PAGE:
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Insurers respond to BI defeat: QBE warns of second case, IAG enters trading halt

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QBE says industry preparations are underway for a second test case over business interruption cover for COVID-19 claims after the NSW Court of Appeal yesterday ruled against insurers on wordings citing the repealed Quarantine Act.

The first case was brought by the Insurance Council of Australia (ICA) and the Australian Financial Complaints Authority (AFCA) to determine whether references to the Quarantine Act and subsequent amendments included the Biosecurity Act 2015.

QBE said today that despite yesterday’s ruling against insurers, which was reported first by insuranceNEWS.com.au, the particular wordings of its policies require a number of triggers to be met before an insured would be entitled to cover.

“The ICA has already taken steps to fund and progress a further test case through AFCA to provide clarity on whether policy coverage triggers in certain business interruption policies, including QBE business interruption policies, are satisfied in the unprecedented circumstances of COVID-19,” it said.

QBE says including reinsurance recoveries the group’s net cost of any business interruption claims in Australia is likely to be limited to $US5 million ($6.8 million) per occurrence.

“This is subject to contributing losses (after recoveries under the group’s main catastrophe and quota share reinsurance treaties), not exceeding the group’s catastrophe aggregate reinsurance treaty limit of $US500 million ($684 million).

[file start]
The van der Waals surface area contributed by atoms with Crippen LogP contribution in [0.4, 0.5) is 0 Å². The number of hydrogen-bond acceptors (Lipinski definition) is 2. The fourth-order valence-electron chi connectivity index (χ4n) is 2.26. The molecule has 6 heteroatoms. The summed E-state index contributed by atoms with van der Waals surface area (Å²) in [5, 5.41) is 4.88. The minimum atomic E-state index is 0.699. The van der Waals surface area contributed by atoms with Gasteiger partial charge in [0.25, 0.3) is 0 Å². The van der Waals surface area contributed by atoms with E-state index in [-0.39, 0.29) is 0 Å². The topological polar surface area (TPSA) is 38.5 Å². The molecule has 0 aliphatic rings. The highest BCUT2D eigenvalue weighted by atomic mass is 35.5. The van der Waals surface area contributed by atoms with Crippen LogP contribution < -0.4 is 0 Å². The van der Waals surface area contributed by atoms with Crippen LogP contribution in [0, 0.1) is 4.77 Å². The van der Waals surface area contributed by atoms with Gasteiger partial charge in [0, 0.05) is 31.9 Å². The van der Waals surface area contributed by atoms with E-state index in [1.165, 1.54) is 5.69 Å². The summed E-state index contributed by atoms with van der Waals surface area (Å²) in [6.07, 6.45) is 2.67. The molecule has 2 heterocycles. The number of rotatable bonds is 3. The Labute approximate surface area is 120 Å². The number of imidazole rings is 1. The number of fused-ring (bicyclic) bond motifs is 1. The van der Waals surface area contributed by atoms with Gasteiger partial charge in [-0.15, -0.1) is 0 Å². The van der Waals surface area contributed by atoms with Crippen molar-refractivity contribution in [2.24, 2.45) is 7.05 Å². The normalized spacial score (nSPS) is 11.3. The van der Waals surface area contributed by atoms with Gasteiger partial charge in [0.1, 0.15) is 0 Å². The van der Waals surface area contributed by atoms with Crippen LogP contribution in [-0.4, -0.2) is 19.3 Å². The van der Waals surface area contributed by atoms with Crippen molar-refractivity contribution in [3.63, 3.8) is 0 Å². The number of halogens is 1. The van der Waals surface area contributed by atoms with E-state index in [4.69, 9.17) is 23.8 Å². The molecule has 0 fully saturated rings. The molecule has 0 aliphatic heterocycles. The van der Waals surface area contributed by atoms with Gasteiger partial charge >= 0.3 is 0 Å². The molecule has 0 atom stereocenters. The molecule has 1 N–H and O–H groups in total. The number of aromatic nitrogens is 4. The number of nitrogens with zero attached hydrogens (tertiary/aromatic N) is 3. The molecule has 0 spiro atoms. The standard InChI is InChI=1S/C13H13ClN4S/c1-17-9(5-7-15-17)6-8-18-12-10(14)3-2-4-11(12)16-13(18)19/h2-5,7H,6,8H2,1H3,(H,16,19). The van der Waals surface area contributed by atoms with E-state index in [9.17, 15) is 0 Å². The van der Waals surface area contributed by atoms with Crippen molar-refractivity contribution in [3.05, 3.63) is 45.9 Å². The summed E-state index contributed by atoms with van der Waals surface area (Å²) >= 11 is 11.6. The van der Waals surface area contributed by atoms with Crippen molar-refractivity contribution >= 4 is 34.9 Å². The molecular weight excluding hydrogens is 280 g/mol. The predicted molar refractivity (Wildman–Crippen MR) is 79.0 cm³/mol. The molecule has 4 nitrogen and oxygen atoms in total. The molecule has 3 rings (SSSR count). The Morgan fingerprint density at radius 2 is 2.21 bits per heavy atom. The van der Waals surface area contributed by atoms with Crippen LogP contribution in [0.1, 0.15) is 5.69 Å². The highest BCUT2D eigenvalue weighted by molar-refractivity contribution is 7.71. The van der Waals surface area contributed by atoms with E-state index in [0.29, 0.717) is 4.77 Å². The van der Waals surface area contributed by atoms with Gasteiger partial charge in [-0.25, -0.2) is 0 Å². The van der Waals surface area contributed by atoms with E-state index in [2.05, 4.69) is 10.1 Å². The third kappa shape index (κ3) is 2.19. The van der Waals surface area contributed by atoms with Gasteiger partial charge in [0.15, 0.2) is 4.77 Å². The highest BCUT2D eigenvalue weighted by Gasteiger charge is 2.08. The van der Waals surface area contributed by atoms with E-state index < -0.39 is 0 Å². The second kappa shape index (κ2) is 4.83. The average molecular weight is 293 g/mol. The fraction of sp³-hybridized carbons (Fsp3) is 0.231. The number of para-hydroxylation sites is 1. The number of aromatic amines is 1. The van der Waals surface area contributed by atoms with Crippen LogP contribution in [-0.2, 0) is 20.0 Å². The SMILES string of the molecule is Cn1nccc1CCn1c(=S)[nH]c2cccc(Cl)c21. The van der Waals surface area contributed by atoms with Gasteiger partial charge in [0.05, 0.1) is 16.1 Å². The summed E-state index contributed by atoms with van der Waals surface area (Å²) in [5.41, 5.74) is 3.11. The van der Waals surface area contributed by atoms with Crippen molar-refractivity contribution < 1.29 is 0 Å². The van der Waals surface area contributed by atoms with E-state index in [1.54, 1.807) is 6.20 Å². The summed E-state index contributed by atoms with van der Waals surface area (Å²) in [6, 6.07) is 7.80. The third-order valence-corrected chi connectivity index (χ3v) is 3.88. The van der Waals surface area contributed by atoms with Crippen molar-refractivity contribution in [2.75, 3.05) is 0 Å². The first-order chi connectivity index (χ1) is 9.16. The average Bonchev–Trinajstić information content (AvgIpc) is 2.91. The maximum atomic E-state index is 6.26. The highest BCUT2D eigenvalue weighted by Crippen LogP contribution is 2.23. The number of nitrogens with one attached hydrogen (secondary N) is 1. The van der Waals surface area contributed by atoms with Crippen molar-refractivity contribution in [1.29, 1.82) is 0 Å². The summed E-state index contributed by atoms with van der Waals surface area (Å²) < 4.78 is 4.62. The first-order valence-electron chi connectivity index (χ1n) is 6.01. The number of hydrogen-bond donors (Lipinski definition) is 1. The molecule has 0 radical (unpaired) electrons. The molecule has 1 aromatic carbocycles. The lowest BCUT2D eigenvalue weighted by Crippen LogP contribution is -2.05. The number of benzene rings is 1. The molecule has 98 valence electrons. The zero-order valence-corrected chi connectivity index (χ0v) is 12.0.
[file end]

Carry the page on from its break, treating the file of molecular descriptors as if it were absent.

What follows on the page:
IAG today requested a trading halt on its shares to enable the insurer to consider the impact of the Court of Appeal decision.

Suncorp, which has made a provision of $195 million for potential claims, said yesterday’s judgment does not mean that policies referencing the Quarantine Act will automatically respond to COVID-19 related claims.

“When assessing whether a business interruption claim may be triggered, each policyholder’s individual circumstances will need to be considered against the various other clauses relevant to their policy,” it said in a statement today.

ICA is considering whether there are grounds to appeal to the High Court on yesterday's decision, with parties able to lodge appeals until December 16.

Comment from the ICA and AFCA on a further test case wasn’t immediately available.

insuranceNEWS.com.au understands that a second case, addressing issues such as proximity to outbreaks and prevention of access, has been under consideration for some time, but no agreement has yet been reached with AFCA for it to proceed.

More details in our afternoon Daily bulletin.